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Would you like some sea lions with your squid rings?

Would you like some sea lions with your squid rings? The problem with trawl nets

Lynley Tulloch

The recent reports of five endangered sea lions killed in one week in New Zealand waters by Sanford squid fishing vessels is disquieting. These sea lions were caught near the Auckland Island marine sanctuary in the Southern Ocean, which is their main breeding ground. They sometimes cross into the squid fishery area looking for food.

The five sea lions were killed by being caught in trawl nets. If sea lions don’t escape in time from a net they will drown. Sadly, if a female sea lion is killed in this way, she may leave a pup to die of starvation on the shore.

Giant fishing nets kill millions of tons of target and non-target marine animals (called by-kill) every year. By-kill is a very real issue for fisheries, and it is difficult to control or mitigate against.

Other recent deaths as a result of trawl fisheries in New Zealand waters include four hector dolphins off the East Coast in December. In addition five majestic Antipodean albatross and one Gibson’s albatross were killed after being caught in long lines over the summer. They were snagged by hooks and dragged and drowned. The tragic deaths of all these endangered species is not pretty.

Sanford has acted responsibly and pulled the vessels out of the area while they assess the situation. They fish the arrow squid, which they claim are nice to eat barbecued, fried or in sushi. Personally, I prefer my squid propelling themselves freely in their ocean home, a source of beauty and prey for the animals who live there.

Sea lions and squid belong in the oceans and they live in ecological balance with other sea creatures. Humans, however, play a negative ecological role in ocean ecosystems. We may love the ocean, but we are not part of it – we don’t contribute positively but take for our own benefit.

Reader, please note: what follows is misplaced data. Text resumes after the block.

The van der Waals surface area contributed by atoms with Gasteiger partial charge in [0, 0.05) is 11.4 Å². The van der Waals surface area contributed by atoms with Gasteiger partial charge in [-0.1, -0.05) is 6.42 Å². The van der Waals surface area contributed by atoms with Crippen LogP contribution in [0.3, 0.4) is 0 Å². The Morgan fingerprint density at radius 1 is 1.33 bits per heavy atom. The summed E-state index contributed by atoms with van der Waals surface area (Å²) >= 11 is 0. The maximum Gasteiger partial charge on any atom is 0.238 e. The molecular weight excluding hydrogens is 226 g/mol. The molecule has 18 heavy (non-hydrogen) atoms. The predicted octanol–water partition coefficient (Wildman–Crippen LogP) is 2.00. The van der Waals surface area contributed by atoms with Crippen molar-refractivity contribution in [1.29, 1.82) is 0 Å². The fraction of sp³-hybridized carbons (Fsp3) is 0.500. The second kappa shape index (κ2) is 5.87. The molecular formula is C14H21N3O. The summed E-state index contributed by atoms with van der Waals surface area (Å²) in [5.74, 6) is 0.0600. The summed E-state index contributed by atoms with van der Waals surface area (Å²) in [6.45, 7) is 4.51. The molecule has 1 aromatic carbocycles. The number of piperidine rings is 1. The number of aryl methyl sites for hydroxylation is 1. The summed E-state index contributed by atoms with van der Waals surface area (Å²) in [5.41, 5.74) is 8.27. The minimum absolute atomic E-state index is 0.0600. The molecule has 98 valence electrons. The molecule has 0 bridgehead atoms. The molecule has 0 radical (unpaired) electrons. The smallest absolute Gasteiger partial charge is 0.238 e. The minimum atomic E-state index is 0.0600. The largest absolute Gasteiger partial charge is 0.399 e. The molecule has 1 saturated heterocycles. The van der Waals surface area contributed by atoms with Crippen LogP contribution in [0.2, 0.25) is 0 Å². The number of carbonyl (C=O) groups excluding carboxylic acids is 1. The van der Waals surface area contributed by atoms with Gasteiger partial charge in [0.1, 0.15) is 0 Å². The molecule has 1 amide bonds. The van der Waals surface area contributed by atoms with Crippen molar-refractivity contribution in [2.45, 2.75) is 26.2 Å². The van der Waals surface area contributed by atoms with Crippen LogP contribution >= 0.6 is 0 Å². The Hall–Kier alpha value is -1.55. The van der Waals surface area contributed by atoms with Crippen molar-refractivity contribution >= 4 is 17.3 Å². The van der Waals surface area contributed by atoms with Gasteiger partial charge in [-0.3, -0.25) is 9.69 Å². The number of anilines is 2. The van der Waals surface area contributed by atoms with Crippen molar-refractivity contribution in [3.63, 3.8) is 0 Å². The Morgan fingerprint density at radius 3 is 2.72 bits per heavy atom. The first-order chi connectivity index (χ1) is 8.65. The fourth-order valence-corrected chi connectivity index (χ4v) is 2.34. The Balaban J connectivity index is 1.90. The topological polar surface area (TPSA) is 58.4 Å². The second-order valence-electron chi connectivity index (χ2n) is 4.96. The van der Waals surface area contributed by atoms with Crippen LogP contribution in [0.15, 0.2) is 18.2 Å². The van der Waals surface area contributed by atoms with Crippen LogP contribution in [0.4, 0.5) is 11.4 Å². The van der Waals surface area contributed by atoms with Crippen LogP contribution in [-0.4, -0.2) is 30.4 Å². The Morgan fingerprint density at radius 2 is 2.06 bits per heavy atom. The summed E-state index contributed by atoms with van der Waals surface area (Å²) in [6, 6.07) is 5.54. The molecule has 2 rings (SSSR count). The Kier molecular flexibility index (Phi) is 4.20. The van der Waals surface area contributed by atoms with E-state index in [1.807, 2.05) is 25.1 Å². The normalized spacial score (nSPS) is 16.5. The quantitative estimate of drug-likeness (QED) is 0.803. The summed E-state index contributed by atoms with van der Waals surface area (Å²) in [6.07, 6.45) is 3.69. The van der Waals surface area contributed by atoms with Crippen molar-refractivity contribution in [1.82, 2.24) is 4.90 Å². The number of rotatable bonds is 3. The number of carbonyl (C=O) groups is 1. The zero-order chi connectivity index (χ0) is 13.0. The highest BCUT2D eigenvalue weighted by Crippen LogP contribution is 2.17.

We don’t want to lose sea lions – they are delightful with their long whiskers and deep black eyes. According to writer and photographer Laura Manaske who has studied these beauties, they are boisterous conversationalists and bark comically, vocalizing their emotions.

Sea lions in New Zealand are endangered and there are less than 12,000 remaining. Hector dolphins are critically endangered with a population of only 55. From a conservation point of view, losing these valued creatures to fishing nets is unsustainable.

The deaths of the sea lions highlights the many issues associated with the fishing industry. The sustainability of fisheries is one of the most critical issues of our times. Overfishing and by-kill caused by drift nets and bottom trawling is having a devastating impact on marine ecosystems. It results in a loss of biodiversity, a breakdown in the systems that support ocean health, and the extinction of species.

Dr Andre Trites from the Marine Mammal Research Unit at the University of British Columbia says that sea lions are top predators - they eat krill, fish and even other warm bodied animals. Dr Trites says that one reason that they are important in their ecosystem is because they influence the community of organisms living on the seabed (called the benthos). They do this by recycling and turning over the nutrients when they search for food on the sea bed. In short, seals play a dynamic role in the ecosystem by transferring nutrients and regulating the abundance of other species.

Sea lions are also important indicator species, meaning that their scarcity is a red flag with respect to the health of our oceans.

Humans know alarmingly little about the oceans – more than 80 per cent remains unexplored. However, we do know that oceans take up about 71 per cent of Earth’s space and are our very life blood. We rely on them for weather patterns and temperature regulation. Oceans produce 50 per cent of our oxygen and absorb 50 per cent more carbon dioxide than our atmosphere.

The true price of squid is higher than your average squid ring at the local takeaways. Current industrialized fisheries are out of step with ecological sustainability – and without healthy ocean ecosystems we risk an uninhabitable Earth.


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